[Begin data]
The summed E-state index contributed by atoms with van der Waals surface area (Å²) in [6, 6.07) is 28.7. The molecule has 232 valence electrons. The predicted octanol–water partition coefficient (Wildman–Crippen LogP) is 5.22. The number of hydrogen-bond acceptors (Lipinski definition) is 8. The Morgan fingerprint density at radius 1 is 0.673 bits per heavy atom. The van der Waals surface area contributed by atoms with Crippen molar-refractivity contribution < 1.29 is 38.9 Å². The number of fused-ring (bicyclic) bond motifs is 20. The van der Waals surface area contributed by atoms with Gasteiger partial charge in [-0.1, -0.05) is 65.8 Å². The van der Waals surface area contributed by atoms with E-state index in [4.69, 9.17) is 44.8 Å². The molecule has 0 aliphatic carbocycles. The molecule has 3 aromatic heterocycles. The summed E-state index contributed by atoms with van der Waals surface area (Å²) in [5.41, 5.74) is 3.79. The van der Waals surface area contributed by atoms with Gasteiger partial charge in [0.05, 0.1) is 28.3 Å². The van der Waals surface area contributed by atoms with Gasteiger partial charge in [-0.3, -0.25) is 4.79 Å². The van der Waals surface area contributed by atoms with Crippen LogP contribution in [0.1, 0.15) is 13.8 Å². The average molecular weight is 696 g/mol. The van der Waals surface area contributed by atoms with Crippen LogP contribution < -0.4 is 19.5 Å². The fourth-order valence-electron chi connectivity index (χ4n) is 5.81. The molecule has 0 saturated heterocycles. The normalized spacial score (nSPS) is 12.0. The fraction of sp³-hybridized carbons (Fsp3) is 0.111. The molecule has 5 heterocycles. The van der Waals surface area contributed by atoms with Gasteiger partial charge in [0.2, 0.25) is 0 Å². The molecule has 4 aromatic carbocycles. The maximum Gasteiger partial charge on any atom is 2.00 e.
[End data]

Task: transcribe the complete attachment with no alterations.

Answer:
The summed E-state index contributed by atoms with van der Waals surface area (Å²) in [6, 6.07) is 28.7. The molecule has 232 valence electrons. The predicted octanol–water partition coefficient (Wildman–Crippen LogP) is 5.22. The number of hydrogen-bond acceptors (Lipinski definition) is 8. The Morgan fingerprint density at radius 1 is 0.673 bits per heavy atom. The van der Waals surface area contributed by atoms with Crippen molar-refractivity contribution < 1.29 is 38.9 Å². The number of fused-ring (bicyclic) bond motifs is 20. The van der Waals surface area contributed by atoms with Gasteiger partial charge in [-0.1, -0.05) is 65.8 Å². The van der Waals surface area contributed by atoms with E-state index in [4.69, 9.17) is 44.8 Å². The molecule has 0 aliphatic carbocycles. The molecule has 3 aromatic heterocycles. The summed E-state index contributed by atoms with van der Waals surface area (Å²) in [5.41, 5.74) is 3.79. The van der Waals surface area contributed by atoms with Gasteiger partial charge in [0.05, 0.1) is 28.3 Å². The van der Waals surface area contributed by atoms with Gasteiger partial charge in [-0.3, -0.25) is 4.79 Å². The van der Waals surface area contributed by atoms with Crippen LogP contribution in [0.1, 0.15) is 13.8 Å². The average molecular weight is 696 g/mol. The van der Waals surface area contributed by atoms with Crippen LogP contribution < -0.4 is 19.5 Å². The fourth-order valence-electron chi connectivity index (χ4n) is 5.81. The molecule has 0 saturated heterocycles. The normalized spacial score (nSPS) is 12.0. The fraction of sp³-hybridized carbons (Fsp3) is 0.111. The molecule has 5 heterocycles. The van der Waals surface area contributed by atoms with Gasteiger partial charge in [0.2, 0.25) is 0 Å². The molecule has 4 aromatic carbocycles. The maximum Gasteiger partial charge on any atom is 2.00 e.